In recent years, Chinese authorities have tried to reduce the amount of corruption by often viewing the family members of corrupt officials as being tied to the acts, and the police often aim to prosecute spouses.
In hopes to get rid of the corruption and bring back the fugitive father, the Chinese government is, in turn, practicing corruption by holding innocent people captive. And so goes the vicious cycle of practicing corruption to reduce corruption — it all becomes counterintuitive. Even if the Chinese government wants to fight corruption, they must fight it in a morally justified manner. This means doing all in their power to find Liu Changming without harming other innocent bystanders. That is, the Chinese government should not be holding the Liu family hostage in China and they should be allowed to return to their normal lives in the East Coast.
By holding innocent American citizens captive, China is not showing themselves in the best way, because it is showcasing itself as a corrupt country with no morals. With the Liu siblings asking American authorities for help, the American public has become aware of the unjust situation.
Less than a century ago, a situation ethically similar to that of China’s dilemma today occurred on a worldwide platform. Japanese Americans were put into internment camps during World War II because the government was suspicious that Japan had spies in America. As such, President Franklin D. Roosevelt authorized the use of relocation camps, which was known as Executive Order 9066. Executive Order 9066 impacted the lives of approximately 117,000 people, most of whom were loyal American citizens. The US government’s use of unsolicited racism and fear tragically and unconstitutionally impacted the lives of thousands of innocent families.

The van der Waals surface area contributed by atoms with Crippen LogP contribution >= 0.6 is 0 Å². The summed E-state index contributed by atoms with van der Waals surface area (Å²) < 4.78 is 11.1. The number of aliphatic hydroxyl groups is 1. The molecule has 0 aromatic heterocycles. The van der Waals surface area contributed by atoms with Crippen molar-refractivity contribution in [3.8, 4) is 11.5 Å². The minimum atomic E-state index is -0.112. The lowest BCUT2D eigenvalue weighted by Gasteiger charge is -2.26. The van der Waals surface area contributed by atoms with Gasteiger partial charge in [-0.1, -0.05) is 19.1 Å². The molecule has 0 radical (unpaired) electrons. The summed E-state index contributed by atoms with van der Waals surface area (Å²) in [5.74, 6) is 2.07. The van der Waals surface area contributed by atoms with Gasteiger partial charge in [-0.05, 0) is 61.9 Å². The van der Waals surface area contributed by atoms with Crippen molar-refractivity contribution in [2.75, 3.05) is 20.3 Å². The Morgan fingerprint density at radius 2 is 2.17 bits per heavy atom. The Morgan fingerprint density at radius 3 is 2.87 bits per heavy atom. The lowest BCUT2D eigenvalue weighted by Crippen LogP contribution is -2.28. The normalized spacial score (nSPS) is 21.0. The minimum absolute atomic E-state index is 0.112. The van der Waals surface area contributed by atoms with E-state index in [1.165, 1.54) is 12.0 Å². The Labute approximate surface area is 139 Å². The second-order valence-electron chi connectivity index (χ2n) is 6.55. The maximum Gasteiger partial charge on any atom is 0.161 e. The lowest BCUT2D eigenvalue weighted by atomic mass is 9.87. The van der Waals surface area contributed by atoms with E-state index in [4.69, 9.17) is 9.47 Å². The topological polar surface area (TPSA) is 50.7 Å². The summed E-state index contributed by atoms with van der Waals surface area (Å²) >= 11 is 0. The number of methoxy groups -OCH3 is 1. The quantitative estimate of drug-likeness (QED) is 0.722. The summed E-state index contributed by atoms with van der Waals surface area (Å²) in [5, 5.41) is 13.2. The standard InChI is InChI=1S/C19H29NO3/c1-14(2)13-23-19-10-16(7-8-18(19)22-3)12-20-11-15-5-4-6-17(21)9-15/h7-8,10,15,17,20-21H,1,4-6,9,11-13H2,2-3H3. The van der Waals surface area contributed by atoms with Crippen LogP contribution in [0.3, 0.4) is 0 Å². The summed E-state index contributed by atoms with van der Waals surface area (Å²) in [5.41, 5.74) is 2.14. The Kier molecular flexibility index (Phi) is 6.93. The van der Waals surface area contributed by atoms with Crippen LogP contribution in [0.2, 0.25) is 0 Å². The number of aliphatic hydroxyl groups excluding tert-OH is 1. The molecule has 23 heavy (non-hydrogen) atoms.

Luckily, in the court case Endo v. the United States, the Supreme Court ruled that the War Relocation Authority “has no authority to subject citizens who are concededly loyal to its leave procedure.” The US government realized its faults, and President Ronald Reagan signed the Civil Liberties Act of 1988, granting monetary reparations to Japanese Americans who had been held in internment during World War II.
While the US government’s initial actions were unjust, the US government sought to repair the damage by passing a federal law. The degrading Executive Order 9066, followed by the newfound humanity in the Civil Liberties Act of 1988 should have taught other countries that detainment torments and violates other humans’ lives, but it seems that China has not gotten the memo.
The American government must immediately interfere, since the Liu family seems to be in a deadlocked situation without help. As the victims’ home country, it is America’s utmost duty to serve its citizens, both on and off the soil, especially in times of ethical turmoil.